As for the financials, I'm not worried, except I'll not be throwing money out the window on machines more expensive than the ones suggested, because of the limited number of strings. 10 per month is a good guess initially. We're playing in a big club with many members and only a couple stringing. Two of those who strung most has just stopped. And there's also recreational players in a arena just 1k from where we live.
    Here a stringer typically makes $13-15 pr string by the way.

    Well my only question left now is:
    Pro's Pro TX700 - is that simply too cheap a machine, even for that number of strings (10/month)
    Would you have to go for a better one if it should be eletronic?

    Thanks,
    FB

  4. #4
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    Hi there,

    I'd suggest you narrow your choice down, which comes to personal preference of either:
    1) Pro's Pro Challenger - table top, dropweight, constant pull
    or
    2) XP Plus - crank, comes on a stand, not constant pull.

    Regardless of the above option you choose, you can always save money towards upgrading the machine in the future with:
    -new side supports -> Michal Supports to be specific. Relatively inexpensive and heavily reviewed in the forum
    -Add an electronic tensioner -> you can always buy a Wise2086 to turn that manual machine into an electronic
    -better fixed clamps.

    This allows you to have your kids and yourself to get your feet wet with stringing. If you or your kids enjoy stringing, continue playing or the amount of rackets you string per month increase than the increased volume of rackets should cover the cost of upgrading your machine to an electronic by purchasing the Wise 2086.

    Hope this helps.
    Last edited by DarthHowie; 10-23-2014 at 11:00 PM.

  5. #5
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    This!

    I have the Premium3600 (by recommendation from Robin at http://www.wdstrings.co.uk/)
    But PP Challenger would probably do as good...

    Definitely by the supports from Michal Sudek, it was a revelation for me!

    I invested about 4500-5000 SEK for the Premium3600, 1 roll = 200m BG80, Sudek supports, WA3342 clamps (all incl. P&P from England and Polen!)

    I made a very conservative calculation to break even in two years. Including money saved for 12-15 stringjobs/year for my personal rackets which otherwise would cost 200SEK/each. Plus I only expected to do 1 string job/month (12/year) for paying customers = friends I play with. And then I was charging a very low but reasonable fee, 80SEK for the work plus string cost estimated to 40SEK = 120SEK/stringing.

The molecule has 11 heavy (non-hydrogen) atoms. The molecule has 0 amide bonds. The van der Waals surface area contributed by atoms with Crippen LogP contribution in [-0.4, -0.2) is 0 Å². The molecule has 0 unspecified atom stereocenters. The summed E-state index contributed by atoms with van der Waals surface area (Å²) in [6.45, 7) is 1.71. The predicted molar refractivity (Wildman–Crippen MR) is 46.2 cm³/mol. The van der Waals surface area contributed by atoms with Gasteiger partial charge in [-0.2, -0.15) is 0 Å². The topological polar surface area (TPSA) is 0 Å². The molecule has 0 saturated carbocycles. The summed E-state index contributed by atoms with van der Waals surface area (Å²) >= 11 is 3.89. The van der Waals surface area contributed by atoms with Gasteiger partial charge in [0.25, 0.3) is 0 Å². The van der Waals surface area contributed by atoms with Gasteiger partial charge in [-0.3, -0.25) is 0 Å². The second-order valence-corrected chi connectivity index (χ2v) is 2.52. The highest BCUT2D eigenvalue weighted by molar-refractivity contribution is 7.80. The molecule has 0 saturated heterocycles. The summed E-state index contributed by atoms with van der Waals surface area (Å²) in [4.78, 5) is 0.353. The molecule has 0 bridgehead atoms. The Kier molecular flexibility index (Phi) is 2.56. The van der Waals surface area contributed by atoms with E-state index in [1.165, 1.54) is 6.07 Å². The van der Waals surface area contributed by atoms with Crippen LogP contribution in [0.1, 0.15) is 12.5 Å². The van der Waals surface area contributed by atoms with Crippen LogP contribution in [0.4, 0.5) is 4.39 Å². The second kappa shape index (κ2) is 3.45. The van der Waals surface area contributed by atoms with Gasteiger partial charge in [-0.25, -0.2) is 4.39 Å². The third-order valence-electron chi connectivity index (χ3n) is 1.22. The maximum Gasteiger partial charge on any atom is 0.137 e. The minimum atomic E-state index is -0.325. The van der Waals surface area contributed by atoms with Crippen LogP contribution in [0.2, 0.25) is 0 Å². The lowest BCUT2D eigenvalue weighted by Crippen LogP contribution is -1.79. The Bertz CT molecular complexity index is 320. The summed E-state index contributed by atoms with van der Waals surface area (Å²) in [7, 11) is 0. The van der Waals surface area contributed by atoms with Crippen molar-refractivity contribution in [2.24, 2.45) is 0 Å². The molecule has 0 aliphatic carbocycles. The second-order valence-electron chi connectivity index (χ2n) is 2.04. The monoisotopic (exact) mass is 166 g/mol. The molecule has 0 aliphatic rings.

Now I think I'm a bit better as a stringer and charge 150SEK which is all money in my pocket (- string 40SEK).

    With 10 paying string jobs/month you will have covered your investment in about 6 month! If you and your kids continue playing I think this is money you could use to buy an Wise as an upgrade.

    HTH / mats


    Quote Originally Posted by DarthHowie View Post
    Hi there,

    I'd suggest you narrow your choice down, which comes to personal preference of either:
    1) Pro's Pro Challenger - table top, dropweight, constant pull
    or
    2) XP Plus - crank, comes on a stand, not constant pull.

    Regardless of the above option you choose, you can always save money towards upgrading the machine in the future with:
    -new side supports -> Michal Supports to be specific. Relatively inexpensive and heavily reviewed in the forum
    -Add an electronic tensioner -> you can always buy a Wise2086 to turn that manual machine into an electronic
    -better fixed clamps.

    This allows you to have your kids and yourself to get your feet wet with stringing. If you or your kids enjoy stringing, continue playing or the amount of rackets you string per month increase than the increased volume of rackets should cover the cost of upgrading your machine to an electronic by purchasing the Wise 2086.

    Hope this helps.
    Last edited by wirre; 10-24-2014 at 09:02 AM.

  6. #6
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    I personally use Victor C7026 + 2086, my teammates are using EAGNAS 209 + 2086, this combination is enough for your needs, and also save money, but also save time.

  7. #7
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    Thanks a lot for all your inputs!

    Not sure if I've ever seen Victor machines for sale here, the pro's pros and premiums I can get locally at very good prices.